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Author Topic: New to trains here, can I get some help please?  (Read 1775 times)
michiganbumpkin

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« on: December 01, 2009, 03:15:20 PM »

Hiyas all!!! Happy Holidays!!

I am new to the "train thing" and was wondering if you all could help me out a little bit. I have just become the owner of an assortment of Bachmann trains and accessories. I am not into trains all that much and do not know alot about them. Considering listing this lot on an auction site. There is an assortment of tracks, signs and posts as well as a freight station. Also 15 cars some of which are engines. PLEASE HELP!!! Thank you!!
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ABC
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« Reply #1 on: December 01, 2009, 04:14:03 PM »

If you could link us to a picture that would be great. And a better description would also help. In general new steam locomotives are at least $30 and used (but in good running condition) at least $15. New Diesels are at least $20 new and probably $5 in used but good running condition. Freight cars are about $8 each new or $3 each used. Passenger cars are about $12 each new or $6 each used. Track new is about $1 a piece for nickel silver, if brass or steel about $0.70 a piece. Nickel silver turnouts are about $9 new and brass and steel are around $6 new. New buildings would be approximately $10 each or $5 each used. Signs and telephone poles would be about $3 for all of them combined. Before selling anything be sure to test them first to make sure they work.
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Jim Banner

Enjoying electric model railroading since 1950.


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« Reply #2 on: December 01, 2009, 10:29:40 PM »

Your train items are worth what someone is willing to pay for them.  Check on eBay to see what these items have been selling for (you have to be an eBay member to do this but signing up is free and easy if you are over 18.)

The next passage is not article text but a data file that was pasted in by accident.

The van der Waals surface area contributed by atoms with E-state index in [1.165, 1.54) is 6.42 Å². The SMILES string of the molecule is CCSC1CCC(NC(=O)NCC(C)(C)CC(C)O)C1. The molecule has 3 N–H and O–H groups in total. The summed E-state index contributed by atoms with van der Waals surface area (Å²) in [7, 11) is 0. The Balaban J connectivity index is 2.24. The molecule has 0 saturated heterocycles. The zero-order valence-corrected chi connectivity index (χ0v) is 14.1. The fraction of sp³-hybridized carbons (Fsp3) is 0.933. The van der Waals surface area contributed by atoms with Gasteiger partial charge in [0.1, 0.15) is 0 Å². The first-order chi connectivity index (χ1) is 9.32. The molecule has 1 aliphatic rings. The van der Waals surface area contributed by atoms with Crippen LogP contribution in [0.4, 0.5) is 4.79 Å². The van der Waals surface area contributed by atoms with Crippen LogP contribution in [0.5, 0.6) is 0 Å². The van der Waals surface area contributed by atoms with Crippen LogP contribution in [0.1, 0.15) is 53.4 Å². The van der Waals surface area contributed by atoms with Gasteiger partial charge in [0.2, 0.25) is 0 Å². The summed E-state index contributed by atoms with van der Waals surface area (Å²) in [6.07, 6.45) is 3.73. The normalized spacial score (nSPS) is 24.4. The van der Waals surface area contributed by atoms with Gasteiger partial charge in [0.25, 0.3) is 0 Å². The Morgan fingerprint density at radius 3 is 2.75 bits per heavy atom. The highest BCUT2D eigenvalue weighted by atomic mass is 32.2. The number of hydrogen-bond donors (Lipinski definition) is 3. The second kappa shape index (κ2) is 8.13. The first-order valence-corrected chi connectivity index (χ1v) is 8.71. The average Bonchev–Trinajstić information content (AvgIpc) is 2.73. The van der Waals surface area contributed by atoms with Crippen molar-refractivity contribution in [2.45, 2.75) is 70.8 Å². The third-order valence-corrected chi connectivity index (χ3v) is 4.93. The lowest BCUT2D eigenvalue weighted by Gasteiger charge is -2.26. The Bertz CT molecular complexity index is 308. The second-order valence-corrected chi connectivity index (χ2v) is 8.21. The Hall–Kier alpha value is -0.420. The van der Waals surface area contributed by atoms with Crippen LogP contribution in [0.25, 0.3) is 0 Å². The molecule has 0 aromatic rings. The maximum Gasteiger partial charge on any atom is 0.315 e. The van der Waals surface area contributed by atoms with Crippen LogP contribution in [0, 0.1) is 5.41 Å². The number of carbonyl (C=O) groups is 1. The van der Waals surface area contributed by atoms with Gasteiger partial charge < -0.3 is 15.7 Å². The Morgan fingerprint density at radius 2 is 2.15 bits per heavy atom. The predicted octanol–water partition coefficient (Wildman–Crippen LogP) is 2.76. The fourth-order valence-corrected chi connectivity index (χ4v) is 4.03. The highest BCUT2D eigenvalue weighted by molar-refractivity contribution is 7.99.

ABC is correct in recommending that you check things before you sell them.

People are hesitant to bid if you cannot assure them that the item works and if you do not show them a good photograph of the item.  If they won't bid, you won't sell the item!

The most important bid (and the hardest to get) is the first bid.  No first bid, no sale.  So what do you need to do to get a first bid?  Some suggestions:
- a good photo helps
- being able to guarantee that the item works
- honesty - if the item is damaged or has problems, say so and/or show the damage in a photo.  Otherwise, expect negative feedback.  Your feedback numbers are important.  100% is good, 99% is already getting iffy.  Much less, and buyers will not bid.
- keep the first bid low, low, low.  Watch a few or a lot of auctions and see which items get the best prices.  Most times it is the one with the lower initial bid price even though the items are otherwise similar.

If you want to limit your buyers to just one out of 40 people, sell only to the USA.  If you want to sell to a much larger buying public, be prepared to sell internationally, including quoting international shipping prices (check out your post office.)

If you want to maximize your income, sell the pieces one at a time.  If you are in a hurry and don't care about your return, sell things in large lots.  The exception is small items.  Nobody wants to buy telephone poles one at a time.  Locomotives, certainly.  Box cars, sure.  Telephone poles, no.  Selling track in bundles of a dozen or so seems to work, particularly if all the pieces in the bundle are identical, including condition. 

I am sure others can give you more and better suggestions for selling your equipment by auction.

Jim
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Growing older is mandatory but growing up is optional.
NarrowMinded


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« Reply #3 on: December 01, 2009, 11:14:40 PM »

Mr.Banner is right about Ebay, I sell things there all the time, besides starting the price at the lowest price you will accept, also end your auctions at a time when people are still awake, I've made some late night listings and they always end up selling for less then I had hoped, His theory on the first bid is also Spot on, I have listed things for $10.00 to start and they don't sell, but then re listed the same item for $0.99 and had it sell for $25.00 there is a competition mentality with many bidders and they can't stand to lose even if it cost them more.

NM
« Last Edit: December 01, 2009, 11:16:12 PM by NarrowMinded » Logged
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